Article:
Life insurance is inherently a business of trust between the insurer and the insured. Despite an optimistic start in the early part of the century, the industry has squandered away a golden opportunity to build trust.
In fact, there has been a deterioration of trust. This has resulted in new inflows into insurance products declining over the past few years. While earlier, only private players saw decline in new business inflows, in FY2012-13, even the public sector behemoth, LIC, reported a decline in new business. The roll-back of insurance branches post the imposition of charge caps on unit-linked products has left the space open for unorganised or local players such as chit-funds, many of which offer risky investment schemes and operate out of regulatory oversight. High inflation resulted in lower savings, and demand for physical or real assets such as gold and real estate remained high in this period.
The industry has to reinvent itself to stay relevant to customers and distributors given the pace and magnitude of changes. Our experience at HDFC Life makes us believe there are three key areas for insurers to work on:
RE-ESTABLISH AS A PROVIDER OF UNIQUE, LONG-TERM FINANCIAL SOLUTIONS
Life insurance offers products that mitigate risks of consumers from cradle to grave (and their loved ones even beyond that time horizon). From covering the risk of dying through a protection plan to covering the risk of living long through an annuity product, life insurance provides it all. Many intermediate needs such as wealth accumulation and children’s education are also met by these products. Life insurance thus is a unique set of offerings that promote long-term disciplined savings, providing reasonable rewards in return. Selling these intangible ‘promises’ is, however, far more difficult as the natural demand from consumers is not significantly large. This is reflected in the low levels of protection of the country’s population at large. A first step in moving ahead is for the industry to return to the ‘core competency’ of selling products of a long-term nature and, thereby, not competing with other asset classes directly. This also means selling more protection-oriented products such as term, health and mortgage protection policies.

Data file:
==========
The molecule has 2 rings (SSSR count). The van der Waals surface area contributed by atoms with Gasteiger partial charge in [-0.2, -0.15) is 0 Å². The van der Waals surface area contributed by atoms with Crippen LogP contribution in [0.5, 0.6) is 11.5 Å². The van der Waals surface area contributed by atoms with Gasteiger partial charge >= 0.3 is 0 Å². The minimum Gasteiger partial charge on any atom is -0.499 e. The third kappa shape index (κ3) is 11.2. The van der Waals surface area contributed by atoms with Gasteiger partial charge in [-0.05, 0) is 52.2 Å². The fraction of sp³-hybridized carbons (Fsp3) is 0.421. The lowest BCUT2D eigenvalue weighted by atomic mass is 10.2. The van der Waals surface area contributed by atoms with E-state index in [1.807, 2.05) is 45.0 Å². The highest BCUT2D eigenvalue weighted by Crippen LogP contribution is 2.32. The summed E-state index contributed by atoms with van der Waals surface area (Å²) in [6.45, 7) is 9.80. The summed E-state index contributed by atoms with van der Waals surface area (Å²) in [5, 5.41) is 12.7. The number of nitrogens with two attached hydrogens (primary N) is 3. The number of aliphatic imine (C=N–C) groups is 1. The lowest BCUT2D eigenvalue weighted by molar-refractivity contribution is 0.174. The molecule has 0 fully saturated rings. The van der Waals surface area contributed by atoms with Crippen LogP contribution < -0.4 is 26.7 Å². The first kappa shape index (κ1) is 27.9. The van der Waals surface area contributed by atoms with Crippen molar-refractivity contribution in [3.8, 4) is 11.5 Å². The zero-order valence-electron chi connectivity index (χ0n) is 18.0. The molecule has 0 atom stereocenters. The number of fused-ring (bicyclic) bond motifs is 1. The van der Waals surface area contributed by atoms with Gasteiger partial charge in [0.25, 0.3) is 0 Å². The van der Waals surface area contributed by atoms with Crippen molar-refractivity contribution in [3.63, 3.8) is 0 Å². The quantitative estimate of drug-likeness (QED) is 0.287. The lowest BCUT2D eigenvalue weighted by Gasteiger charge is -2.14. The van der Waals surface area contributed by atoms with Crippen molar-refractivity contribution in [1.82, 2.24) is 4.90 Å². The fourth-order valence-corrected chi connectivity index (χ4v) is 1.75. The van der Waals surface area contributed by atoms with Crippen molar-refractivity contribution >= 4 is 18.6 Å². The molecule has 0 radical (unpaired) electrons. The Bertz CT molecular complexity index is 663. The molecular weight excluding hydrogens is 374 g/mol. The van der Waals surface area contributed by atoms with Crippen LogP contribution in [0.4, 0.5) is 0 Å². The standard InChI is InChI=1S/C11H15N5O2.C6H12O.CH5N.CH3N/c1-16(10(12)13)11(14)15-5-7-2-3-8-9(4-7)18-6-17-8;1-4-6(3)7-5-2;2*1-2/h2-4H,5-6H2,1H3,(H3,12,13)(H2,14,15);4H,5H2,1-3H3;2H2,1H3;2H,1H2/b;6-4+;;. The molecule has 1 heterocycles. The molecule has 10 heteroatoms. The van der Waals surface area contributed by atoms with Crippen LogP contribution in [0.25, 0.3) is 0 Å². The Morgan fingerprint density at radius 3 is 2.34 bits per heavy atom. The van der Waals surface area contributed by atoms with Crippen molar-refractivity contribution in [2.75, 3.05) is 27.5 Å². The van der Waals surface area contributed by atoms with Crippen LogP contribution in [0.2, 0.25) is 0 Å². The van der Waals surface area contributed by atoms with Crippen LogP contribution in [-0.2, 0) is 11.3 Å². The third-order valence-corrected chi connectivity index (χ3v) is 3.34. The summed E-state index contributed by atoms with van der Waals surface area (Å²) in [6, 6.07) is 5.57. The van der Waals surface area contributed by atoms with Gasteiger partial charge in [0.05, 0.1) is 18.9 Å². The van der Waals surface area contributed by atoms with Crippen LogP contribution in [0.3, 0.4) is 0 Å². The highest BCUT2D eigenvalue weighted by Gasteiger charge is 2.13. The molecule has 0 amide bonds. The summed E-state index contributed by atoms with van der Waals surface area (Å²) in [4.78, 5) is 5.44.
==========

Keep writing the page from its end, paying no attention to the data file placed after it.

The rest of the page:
The return of pension plans, which serve a long term need, after a lull of nearly two years, would also make a difference. Thanks to regulatory action, most products today are more attractive to consumers than before. It is now up to the insurers to understand this zeitgeist.
PRACTISE CUSTOMER CENTRICITY IN THE TRUEST SENSE
Increased competition, improved financial literacy and the digital world have collapsed the gap between the manufacturers and the buyers that existed until a few years ago. Many distributors fall short of convincing customers about the need for life insurance products, leading to low conversion ratios.
On occasions, limited knowledge levels of either the product or the customer need lead to downstream grievances. Some of these issues need to be addressed on a war-footing. The only way to rise up to this challenge is by practising true customer-centricity. This means conducting need analysis through technology-enabled financial planning tools and offering customers a key features document or a most important document to explain product details. Tele-verification of customers during the on-boarding stage would also help increase customer comfort.